When Iraqis go to the polls this weekend, Americans may sense a bold flowering of democracy in the desert. But no matter how well the vote goes, some Iraqis may sense something else -- déjà vu.
After decades of domination by the British, and centuries of rule by the Ottoman Turks and other interlopers, those Iraqis may just see another government being set up under the auspices of foreigners -- including "elected" governments of varying legitimacy, historians say.
"The problem is the United States has inherited a widespread view in the Middle East that, 'Outside powers come in and interfere with us,' " said Margaret MacMillan, professor of history at the University of Toronto and author of "Paris 1919: Six Months That Changed the World."
However, despite the inevitable historical baggage, several Iraq experts see few immediate alternatives to this weekend's election.
"We have to create a new government," said Phebe Marr, author of "The Modern History of Iraq" and a senior fellow at the U.S. Institute of Peace. "It has to have some modicum of legitimacy, and nobody's come up with a better method."
Iraqis on Sunday will be voting from among more than 7,000 candidates to elect a 275-member, transitional National Assembly. The assembly will be responsible for choosing a president and two deputies, who in turn will nominate a prime minister and other government ministers for approval by a full assembly vote.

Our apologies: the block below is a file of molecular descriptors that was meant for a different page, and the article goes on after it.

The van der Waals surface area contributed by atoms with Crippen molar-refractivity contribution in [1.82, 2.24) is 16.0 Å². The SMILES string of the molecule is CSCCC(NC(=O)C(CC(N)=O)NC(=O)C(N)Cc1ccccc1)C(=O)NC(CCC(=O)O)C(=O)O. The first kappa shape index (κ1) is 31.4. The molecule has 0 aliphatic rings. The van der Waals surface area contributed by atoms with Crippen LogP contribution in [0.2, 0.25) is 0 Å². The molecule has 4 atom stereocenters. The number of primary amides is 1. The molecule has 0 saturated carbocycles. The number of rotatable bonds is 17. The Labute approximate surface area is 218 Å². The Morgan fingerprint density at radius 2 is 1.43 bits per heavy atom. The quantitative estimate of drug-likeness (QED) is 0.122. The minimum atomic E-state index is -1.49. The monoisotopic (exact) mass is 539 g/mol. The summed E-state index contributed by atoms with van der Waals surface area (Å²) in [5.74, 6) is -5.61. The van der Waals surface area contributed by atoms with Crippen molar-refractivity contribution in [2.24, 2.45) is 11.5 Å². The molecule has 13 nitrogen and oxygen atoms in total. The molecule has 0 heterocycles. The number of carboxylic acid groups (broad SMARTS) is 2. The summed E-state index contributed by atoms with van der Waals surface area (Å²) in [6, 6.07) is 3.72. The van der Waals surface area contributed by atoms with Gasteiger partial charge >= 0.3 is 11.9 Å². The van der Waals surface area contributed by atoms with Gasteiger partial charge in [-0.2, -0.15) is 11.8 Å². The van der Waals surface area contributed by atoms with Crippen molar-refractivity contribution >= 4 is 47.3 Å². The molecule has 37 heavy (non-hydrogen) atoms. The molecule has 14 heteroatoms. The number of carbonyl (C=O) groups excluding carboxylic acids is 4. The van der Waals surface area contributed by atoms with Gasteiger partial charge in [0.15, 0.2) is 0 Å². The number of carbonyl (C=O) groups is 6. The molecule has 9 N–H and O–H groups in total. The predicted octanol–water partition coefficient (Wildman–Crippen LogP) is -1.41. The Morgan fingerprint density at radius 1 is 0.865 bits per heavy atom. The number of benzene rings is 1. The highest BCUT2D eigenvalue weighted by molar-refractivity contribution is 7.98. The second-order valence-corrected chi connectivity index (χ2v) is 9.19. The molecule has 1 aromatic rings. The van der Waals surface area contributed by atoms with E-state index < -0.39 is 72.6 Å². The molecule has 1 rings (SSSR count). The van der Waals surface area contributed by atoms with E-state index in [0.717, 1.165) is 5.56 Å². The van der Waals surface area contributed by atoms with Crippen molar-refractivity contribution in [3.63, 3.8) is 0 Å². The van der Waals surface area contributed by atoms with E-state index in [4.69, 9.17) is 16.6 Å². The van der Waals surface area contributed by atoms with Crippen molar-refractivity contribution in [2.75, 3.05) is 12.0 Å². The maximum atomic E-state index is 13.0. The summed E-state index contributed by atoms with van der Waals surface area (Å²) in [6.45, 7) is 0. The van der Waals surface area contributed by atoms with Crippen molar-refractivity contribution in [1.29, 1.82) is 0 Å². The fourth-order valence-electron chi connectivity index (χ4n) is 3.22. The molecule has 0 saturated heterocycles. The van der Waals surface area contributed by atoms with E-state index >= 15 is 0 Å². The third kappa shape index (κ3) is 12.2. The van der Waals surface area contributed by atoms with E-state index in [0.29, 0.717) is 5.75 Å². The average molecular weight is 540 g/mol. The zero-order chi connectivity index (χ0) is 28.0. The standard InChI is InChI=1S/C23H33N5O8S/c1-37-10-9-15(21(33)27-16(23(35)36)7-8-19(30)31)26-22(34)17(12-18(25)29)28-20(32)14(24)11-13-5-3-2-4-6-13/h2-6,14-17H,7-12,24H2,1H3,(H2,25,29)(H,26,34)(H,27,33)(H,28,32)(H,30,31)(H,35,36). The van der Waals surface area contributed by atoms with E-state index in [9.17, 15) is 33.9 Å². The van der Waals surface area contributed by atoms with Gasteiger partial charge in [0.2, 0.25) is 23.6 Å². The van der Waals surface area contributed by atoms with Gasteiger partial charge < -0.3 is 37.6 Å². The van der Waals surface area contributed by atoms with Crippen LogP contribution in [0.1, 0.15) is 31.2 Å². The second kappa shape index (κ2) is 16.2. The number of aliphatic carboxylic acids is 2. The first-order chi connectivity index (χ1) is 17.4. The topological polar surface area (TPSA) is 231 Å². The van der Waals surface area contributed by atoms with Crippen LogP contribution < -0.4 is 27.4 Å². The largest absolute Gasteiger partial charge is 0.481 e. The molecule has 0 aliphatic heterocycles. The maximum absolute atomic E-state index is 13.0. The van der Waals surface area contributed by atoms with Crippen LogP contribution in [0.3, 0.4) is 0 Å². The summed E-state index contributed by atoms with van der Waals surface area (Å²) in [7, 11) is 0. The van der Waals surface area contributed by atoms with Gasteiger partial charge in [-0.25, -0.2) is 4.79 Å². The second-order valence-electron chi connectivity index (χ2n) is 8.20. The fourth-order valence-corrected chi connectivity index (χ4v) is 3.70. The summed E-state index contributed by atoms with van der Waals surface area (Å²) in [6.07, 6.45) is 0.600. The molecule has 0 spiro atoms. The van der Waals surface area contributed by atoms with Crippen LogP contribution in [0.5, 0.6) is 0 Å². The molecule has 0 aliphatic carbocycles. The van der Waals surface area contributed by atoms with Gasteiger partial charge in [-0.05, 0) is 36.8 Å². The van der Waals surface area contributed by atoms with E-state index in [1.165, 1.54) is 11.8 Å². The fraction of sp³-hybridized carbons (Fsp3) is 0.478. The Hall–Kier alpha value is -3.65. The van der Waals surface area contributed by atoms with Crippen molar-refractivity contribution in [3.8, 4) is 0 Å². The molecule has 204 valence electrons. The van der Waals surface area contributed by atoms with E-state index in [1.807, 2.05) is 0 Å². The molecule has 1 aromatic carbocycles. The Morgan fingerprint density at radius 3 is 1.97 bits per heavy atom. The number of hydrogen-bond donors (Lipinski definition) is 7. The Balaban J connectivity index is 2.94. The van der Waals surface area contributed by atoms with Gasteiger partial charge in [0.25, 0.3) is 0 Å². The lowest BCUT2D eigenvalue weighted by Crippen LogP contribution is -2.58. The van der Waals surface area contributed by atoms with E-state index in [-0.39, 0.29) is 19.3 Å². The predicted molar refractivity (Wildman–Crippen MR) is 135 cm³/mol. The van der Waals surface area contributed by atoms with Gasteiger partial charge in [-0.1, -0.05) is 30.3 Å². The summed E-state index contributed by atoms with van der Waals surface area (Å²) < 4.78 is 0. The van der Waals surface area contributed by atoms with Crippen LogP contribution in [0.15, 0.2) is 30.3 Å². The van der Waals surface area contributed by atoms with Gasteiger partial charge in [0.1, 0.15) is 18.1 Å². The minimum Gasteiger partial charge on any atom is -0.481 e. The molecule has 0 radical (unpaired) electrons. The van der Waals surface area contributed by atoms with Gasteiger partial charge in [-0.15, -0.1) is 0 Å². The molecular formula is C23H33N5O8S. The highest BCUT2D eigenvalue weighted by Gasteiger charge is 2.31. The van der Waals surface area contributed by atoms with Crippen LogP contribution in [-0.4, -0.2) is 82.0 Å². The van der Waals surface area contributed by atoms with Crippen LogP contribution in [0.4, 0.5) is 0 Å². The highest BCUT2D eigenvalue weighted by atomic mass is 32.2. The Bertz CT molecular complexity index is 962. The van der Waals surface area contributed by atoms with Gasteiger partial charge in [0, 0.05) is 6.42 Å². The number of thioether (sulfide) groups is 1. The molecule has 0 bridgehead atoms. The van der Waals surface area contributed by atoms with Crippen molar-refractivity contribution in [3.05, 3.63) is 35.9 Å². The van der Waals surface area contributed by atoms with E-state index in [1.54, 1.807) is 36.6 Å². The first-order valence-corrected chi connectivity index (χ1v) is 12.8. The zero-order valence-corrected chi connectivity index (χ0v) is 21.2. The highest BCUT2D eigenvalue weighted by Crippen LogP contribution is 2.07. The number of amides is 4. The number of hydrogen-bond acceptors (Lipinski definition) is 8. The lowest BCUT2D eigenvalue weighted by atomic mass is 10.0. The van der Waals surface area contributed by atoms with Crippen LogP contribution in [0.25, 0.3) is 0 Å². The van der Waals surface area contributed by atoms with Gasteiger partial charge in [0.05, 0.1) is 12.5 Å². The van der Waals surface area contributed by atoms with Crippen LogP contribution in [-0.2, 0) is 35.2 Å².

The elected assembly also will be required to draft a constitution to be submitted for a public vote in the late fall. If Iraqi voters approve the constitution, elections for a permanent government will follow by the end of the year.
Exit Strategy or Entanglement?
Gary Sick, a senior research scholar at Columbia University and former director of the Middle East Institute, sees a possible U.S. exit strategy in the making.
"From what I can read of the administration, they are quite aware of the fact that the people who wind up getting elected may not be that friendly to the United States, or at least the U.S. occupation," Sick said. If Americans are asked to leave Iraq, "It provides a legitimate and quite a respectable way to get out of the country."
But even there, historical precedent may cast a pall if the United States seeks to keep a military presence, as Britain once did for decades. America has built substantial military bases in Iraq, and Britain's earlier refusal to abandon similar outposts fed political instability, violence and revolt.
"I don't think, as far as I can tell, that anybody in Washington is paying much attention to that," Sick said. "That's what I see as the next big issue. And there is a historical precedent for that."
There also are concerns about fairness of the vote, because many people in predominantly Sunni Muslims areas may be unable or unwilling to go to the polls, and security at polling places may not be assured.
As a result, some fear Iraq's Shiite Muslim religious majority -- largely out of power in Iraqi lands since the Ottoman Empire drove out the Safavid Empire of Iran in 1638 -- may gain a disproportionate majority on the assembly, perhaps at the expense of Sunni Arabs or even the largely autonomous Kurds of northern Iraq.